Courtesy Image of AlMomento.mx

Courtesy Image of AlMomento.mx

Change is on the horizon according to PEMEX’s latest news; a transformational step that aims to boost efficiency and maximize profitability. Its Administrative Council has just approved the company’s corporate restructuring this week enabling it to reach new markets and become what Emilio Lozoya calls a stronger and bolder PEMEX. Following this paradigm shift to PEMEX’s corporate structure, procurement activities will be centralized and also human development, legal, finance, planning and other important areas will now be concentrated at the corporate level to optimize productivity. PEMEX will also be seeking the right partnerships to develop its current assets while also creating new business ventures. Besides this, integrating research has also been prioritized to develop technological solutions that ensure operational competitiveness. These changes are not expected to increase costs or staff, but rather will work with human resources and budget that are already in place by maximizing available resources in order to become profitable for the State.

As prescribed by the articles 59, 60, and 62 and supported by the eighth transitory article in the Ley de Petróleos Mexicanos, two subsidiaries of PEMEX have been created to enable the its transformation. Exploration & Production and Industrial Transformation are the company’s new pillars, with the latter consisting of the former Refining, Gas & Basic Petrochemicals, and Petrochemicals divisions. PEMEX Exploration & Production is the company’s giant with a current budget of US$22.4 billion, and is set to receive 78.7% of PEMEX’s CAPEX starting in 2015 through 2019. Paired to this are all of its downstream counterparts embodied in PEMEX’s Industrial Transformation subsidiary, which combined received almost US$5 billion in 2014 and is expected to be apportioned the remaining 21.3% of the company’s CAPEX over the 2015-2019 period. As of today, significant projects are underway at PEMEX refineries and petrochemical complexes, namely Salina Cruz and Pajaritos. Moreover, five new affiliates have resulted from the corporate restructuring: Drilling, Logistics, Cogeneration & Services, Fertilizers, and Ethylene. Given the novelty of these new afiliates, an analysis of their individual roles in the company’s strategy are needed given that PEMEX’s procurement activities will also be impacted by their creation. Arturo Henríquez, new head of PEMEX Procurement, is already in the process of implementing a category management system for the centralized procurement system to meet specific needs of PEMEX’s subsidiaries.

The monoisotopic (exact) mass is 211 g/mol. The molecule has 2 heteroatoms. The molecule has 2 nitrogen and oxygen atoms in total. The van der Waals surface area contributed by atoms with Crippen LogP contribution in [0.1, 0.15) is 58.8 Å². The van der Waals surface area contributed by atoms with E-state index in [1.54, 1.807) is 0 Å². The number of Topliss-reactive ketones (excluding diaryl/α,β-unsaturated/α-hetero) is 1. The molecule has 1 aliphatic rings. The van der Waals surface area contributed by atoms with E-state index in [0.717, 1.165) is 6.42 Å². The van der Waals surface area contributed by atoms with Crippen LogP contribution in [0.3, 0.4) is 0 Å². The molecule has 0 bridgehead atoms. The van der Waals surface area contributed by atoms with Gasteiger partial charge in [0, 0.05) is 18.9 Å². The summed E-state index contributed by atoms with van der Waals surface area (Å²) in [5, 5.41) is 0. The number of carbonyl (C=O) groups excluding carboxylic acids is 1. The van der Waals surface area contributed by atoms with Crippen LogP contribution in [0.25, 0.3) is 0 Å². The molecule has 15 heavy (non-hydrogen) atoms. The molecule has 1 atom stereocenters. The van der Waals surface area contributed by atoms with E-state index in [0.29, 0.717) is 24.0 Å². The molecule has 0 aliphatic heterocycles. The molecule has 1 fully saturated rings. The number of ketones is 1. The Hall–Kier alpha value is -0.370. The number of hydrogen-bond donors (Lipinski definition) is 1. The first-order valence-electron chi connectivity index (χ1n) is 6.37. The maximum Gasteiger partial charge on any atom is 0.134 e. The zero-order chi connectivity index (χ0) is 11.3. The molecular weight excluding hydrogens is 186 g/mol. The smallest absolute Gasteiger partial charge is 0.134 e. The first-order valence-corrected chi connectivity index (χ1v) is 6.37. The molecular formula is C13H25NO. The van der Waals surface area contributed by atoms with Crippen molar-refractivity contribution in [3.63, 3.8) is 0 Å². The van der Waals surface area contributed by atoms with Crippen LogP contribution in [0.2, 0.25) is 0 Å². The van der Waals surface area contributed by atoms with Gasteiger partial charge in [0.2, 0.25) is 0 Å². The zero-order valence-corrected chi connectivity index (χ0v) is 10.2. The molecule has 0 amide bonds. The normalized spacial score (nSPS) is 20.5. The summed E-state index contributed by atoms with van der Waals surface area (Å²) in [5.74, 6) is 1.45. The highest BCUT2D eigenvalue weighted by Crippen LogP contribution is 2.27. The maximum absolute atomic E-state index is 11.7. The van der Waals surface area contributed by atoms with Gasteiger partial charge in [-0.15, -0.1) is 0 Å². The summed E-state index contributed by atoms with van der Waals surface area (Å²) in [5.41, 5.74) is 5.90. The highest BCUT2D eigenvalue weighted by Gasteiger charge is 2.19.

Courtesy Image from El Financiero

Courtesy Image from El Financiero

The procurement of drilling equipment had a total value of roughly US$6 billion in 2013 and that figure is set to increase over the next years to boost drilling activities in PEMEX’s hydrocarbon assets. Logistics are essential to distribute hydrocarbons and their by-products; this division will be in charge of ground, maritime, and pipeline transportation of these to ensure their availability. Cogeneration & Services will be dedicated to maximize heat and vapor that is generated by industrial processes, mainly stemming from downstream activities, in order to reutilize these resources for power generation. The Fertilizers subsidiary is a whole new player, where the integration of the entire ammonia supply chain is expected to boost fertilizer production through petrochemical processes. And finally, probably one of the most important members of this new quintet is the Ethylene subsidiary, which will allow PEMEX to handle the ethane supply chain extending all the way to polymer production by exclusively dedicating itself to ethylene-driven activities.

Courtesy Image from El Independiente

Courtesy Image from El Independiente

Regarding this last affiliate, it is important to point out that one of the biggest ethylene projects in Latin America is currently being developed by Braskem-Idesa: Etileno XXI. The project is 85% completed, has already digested US$3.7 billion, and is still set to receive US$800 million more to begin yielding up to 1.5 billion tons of polyethylenes by late 2015. Braskem-Idesa has already signed an agreement with PEMEX’s Industrial Transformation subsidiary, more specifically, with its former Gas & Basic Petrochemicals unit, to guarantee the supply of 66,000 barrels of ethane per day for Etileno XXI.

Now, PEMEX has 90 days to disclose its new organizational framework for these subsidiaries and 120 days to publish the administrative plan and financial terms pertinent to its relationship with its subsidiaries. Evidently, all of these changes aim to turn PEMEX into an enterprise that fosters competition, best practices, and most importantly corporate transparency to become the oil and gas industry champion in post-Energy Reform Mexico. Reformulating its success formula may perhaps be a complicated process; nonetheless, it is one that was desperately needed to lay the grounds for PEMEX to thrive in the reshaped Mexican oil and gas industry.

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